As a token precautionary measure Health Canada ordered just under two million doses of the vaccine without the adjuvant for pregnant women concerned about the health risks associated with the adjuvant.  Within a few short months, however, the potential danger of the vaccine with adjuvant was considered negligible compared with the danger that pregnant women faced of being infected. In December, 2009, Public health experts in Montreal urged pregnant women in particular to get the H1N1 vaccine, since they were considered to be at the highest risk of becoming sick and infecting their fetuses: “It’s the only way to protect your little baby.”  Dr. Richard Lessard, from Montreal’s Public Health Agency acknowledged that there was “some confusion in the early days of the vaccine campaign” but assured the public that “it’s now clear that with or without the adjuvant – – an additive that boosts the immune system’s response to a vaccine – – the vaccine isn’t dangerous for pregnant women.”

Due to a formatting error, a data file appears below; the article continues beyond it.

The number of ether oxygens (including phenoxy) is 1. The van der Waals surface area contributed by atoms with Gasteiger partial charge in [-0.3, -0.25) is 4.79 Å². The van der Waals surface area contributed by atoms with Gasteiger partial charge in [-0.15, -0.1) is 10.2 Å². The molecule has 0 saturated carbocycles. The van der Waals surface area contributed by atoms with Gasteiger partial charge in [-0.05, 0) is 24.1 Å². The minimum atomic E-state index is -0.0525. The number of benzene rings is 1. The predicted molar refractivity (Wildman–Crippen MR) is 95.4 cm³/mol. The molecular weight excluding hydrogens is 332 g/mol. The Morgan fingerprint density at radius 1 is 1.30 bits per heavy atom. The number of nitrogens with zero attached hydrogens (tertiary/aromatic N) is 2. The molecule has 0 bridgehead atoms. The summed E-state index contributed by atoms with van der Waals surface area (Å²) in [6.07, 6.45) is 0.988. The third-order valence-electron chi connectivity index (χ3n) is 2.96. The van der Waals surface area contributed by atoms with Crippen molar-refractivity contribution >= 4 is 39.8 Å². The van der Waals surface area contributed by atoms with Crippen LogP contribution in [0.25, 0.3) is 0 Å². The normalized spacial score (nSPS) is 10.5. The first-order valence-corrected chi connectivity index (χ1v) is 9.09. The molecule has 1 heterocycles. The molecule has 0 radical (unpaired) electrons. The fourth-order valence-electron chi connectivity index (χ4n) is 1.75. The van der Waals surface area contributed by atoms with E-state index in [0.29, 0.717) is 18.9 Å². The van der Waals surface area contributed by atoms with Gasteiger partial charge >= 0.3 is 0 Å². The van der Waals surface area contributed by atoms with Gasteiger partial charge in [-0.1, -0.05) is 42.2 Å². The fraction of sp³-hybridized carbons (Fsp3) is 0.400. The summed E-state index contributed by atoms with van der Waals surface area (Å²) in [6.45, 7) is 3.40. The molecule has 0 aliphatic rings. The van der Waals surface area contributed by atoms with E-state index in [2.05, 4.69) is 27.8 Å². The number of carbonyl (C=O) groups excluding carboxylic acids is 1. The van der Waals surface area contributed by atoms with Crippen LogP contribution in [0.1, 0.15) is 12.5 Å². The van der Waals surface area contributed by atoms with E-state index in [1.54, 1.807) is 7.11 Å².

It is not clear on what basis Lessard discerned that with or without the adjuvant the vaccine was safe for pregnant women. But it is clear that there is a difference between an adjuvanted vaccine and a monovalent vaccine, namely the adjuvant. It is a critical difference and yet it was consistently overlookeded in the (non-existent) risk analysis of injecting pregnant women. Unlike the monovalent version  Arepanrix H1N1 – AS03-Adjuvanted H1N1 Pandemic Influenza Vaccine contains an adjuvant that “enhances the vaccine-induced immune response and contains naturally occurring molecules (squalene and vitamin E) plus an emulsifier (polysorbate 80).”  Honing in on just one of the toxic ingredients, polysorbate 80 is a well researched substance and researchers have concluded that it cannot safely be used as a solvent for isolated tissue experiments “nor when considered for intravenous administration.”  It has been shown to depress the central nervous system, reduce locomotor activity and rectal temperature,  cause severe nonimmunologic anaphylactoid reactions,  and – – most notably – – cause infertility . Despite the well documented damages associated with one of the main ingredients in the adjuvant, when the danger to pregnant women was considered high, it was decided that “with or without the adjuvant . . . the vaccine isn’t dangerous for pregnant women.”